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The Racialization of Muslims in France and the United States: Some Insights from White Converts to Islam

Abstract : This article uses conversion to Islam as a lens through which to explore the intricacies of race and religion in France and the United States. Using in-depth interviewing and ethnography, the author explores how white converts relate to their allegedly dissonant racial and religious identities in national contexts where Islam has been racialized as ‘Brown’ and foreign. Focusing on two countries that have historically had highly contrasted understandings of race and religion, she offers a comparative analysis of how race operates in the lives of Muslim converts on both sides of the Atlantic. The article shows that, even though processes of racial assignation work in a similar manner in both cases, French and American converts report different experiences with race, thereby suggesting that the racialization of Islam is endowed with different textures and meanings across national contexts.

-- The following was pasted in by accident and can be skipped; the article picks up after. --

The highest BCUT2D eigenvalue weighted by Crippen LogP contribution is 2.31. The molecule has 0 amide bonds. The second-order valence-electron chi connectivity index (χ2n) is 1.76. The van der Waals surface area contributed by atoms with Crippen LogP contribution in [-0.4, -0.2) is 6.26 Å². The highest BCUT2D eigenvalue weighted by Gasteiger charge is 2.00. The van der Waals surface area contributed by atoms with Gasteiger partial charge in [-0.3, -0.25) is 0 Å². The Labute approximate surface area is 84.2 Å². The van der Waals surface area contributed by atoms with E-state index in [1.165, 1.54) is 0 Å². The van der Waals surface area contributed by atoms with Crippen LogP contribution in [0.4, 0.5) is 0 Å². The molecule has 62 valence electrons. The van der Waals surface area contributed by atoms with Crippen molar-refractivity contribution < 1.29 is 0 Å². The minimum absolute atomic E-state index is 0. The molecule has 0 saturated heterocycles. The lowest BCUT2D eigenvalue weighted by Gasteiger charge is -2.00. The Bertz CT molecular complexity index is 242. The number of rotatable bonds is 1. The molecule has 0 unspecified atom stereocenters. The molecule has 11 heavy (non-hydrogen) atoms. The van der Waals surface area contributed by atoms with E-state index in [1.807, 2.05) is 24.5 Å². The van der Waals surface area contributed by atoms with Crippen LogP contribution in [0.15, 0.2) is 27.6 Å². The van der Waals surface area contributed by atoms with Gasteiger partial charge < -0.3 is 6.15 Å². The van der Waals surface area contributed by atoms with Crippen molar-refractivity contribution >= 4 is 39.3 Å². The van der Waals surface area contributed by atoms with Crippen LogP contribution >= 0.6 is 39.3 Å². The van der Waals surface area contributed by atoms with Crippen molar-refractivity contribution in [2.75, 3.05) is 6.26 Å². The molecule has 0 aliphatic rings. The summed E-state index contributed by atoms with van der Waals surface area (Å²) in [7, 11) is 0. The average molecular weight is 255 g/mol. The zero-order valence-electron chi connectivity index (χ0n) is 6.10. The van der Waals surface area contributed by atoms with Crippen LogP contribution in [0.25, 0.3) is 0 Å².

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https://hal-sciencespo.archives-ouvertes.fr/hal-01422846
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Submitted on : Tuesday, December 27, 2016 - 1:33:10 PM
Last modification on : Wednesday, October 27, 2021 - 3:47:54 PM

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Juliette Galonnier. The Racialization of Muslims in France and the United States: Some Insights from White Converts to Islam. Social compass, 2015, 62 (4), pp.570 - 583. ⟨hal-01422846⟩

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